The play has begun to move away from the traditional orientation towards a plot and its eventual resolution, in that plot is often replaced by situations and states of being. This does not necessarily mean that the accelerating dramatic curve has been done away with, because characteristically the plays will take as their starting point an everyday situation which then progresses to the extreme, sometimes to end in an apocalyptic vision. In the Norwegian playwright Lygre's post-modern family chiller Eternity Now the old parlour drama develops, via a serial dramaturgy, into an eternal repetition ad absurdum, merely with new stand-ins as father, mother and children. Here the family drama has pointedly become an out-and-out game with a built-in automatic process which provides the momentum.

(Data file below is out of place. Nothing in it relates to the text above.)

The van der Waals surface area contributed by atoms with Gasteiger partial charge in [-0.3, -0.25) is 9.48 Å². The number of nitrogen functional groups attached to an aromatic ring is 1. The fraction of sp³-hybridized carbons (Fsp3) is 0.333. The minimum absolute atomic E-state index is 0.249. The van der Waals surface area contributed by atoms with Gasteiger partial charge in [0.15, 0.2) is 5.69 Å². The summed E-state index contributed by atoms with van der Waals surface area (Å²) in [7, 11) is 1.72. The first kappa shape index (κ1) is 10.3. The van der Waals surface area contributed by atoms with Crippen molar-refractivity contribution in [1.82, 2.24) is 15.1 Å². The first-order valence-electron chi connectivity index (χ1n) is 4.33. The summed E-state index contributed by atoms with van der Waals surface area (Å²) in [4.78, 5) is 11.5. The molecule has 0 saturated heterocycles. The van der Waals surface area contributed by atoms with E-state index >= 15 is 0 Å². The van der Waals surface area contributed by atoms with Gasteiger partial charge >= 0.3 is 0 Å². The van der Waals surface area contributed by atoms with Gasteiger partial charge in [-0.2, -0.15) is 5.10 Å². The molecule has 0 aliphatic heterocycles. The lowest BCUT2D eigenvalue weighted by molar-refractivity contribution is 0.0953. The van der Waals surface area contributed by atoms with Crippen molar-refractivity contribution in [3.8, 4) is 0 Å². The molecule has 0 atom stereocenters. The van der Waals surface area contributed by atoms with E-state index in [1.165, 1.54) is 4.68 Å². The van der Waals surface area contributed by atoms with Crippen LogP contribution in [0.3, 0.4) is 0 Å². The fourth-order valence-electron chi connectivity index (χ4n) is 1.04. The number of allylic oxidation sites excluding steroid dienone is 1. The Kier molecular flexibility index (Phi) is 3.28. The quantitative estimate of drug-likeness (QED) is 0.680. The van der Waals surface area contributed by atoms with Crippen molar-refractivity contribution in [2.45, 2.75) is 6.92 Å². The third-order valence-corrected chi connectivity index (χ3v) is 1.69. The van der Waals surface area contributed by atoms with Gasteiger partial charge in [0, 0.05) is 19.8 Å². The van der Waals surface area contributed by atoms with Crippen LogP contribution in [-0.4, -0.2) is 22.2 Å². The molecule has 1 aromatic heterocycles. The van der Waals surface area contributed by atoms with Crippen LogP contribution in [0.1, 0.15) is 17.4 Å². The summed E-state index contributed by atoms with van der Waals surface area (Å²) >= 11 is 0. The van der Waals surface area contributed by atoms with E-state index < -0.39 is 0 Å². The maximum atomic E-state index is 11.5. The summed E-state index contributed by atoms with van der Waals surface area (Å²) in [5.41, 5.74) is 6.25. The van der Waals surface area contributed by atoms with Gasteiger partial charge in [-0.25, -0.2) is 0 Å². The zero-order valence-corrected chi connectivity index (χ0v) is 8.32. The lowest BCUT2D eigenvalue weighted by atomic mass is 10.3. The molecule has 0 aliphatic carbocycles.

This slackening of the parlour drama's focus on characters and their inner individual lives as sole providers of dynamics and meaning also occurs in plays where the space has an active role as creative collaborator, as a form of convergence between space and character. Jon Posse's characters constantly staring out into the dark night is an expression of an all-absorbing alliance with darkness and the surrounding outside environment. It is a lifeline to the space, reaching further than the drawing room as topos. Just like it is the sphere between the persons that is decisive, this life line suggests a different anchorage for the individuals than individual psychology , a mooring in the surroundings .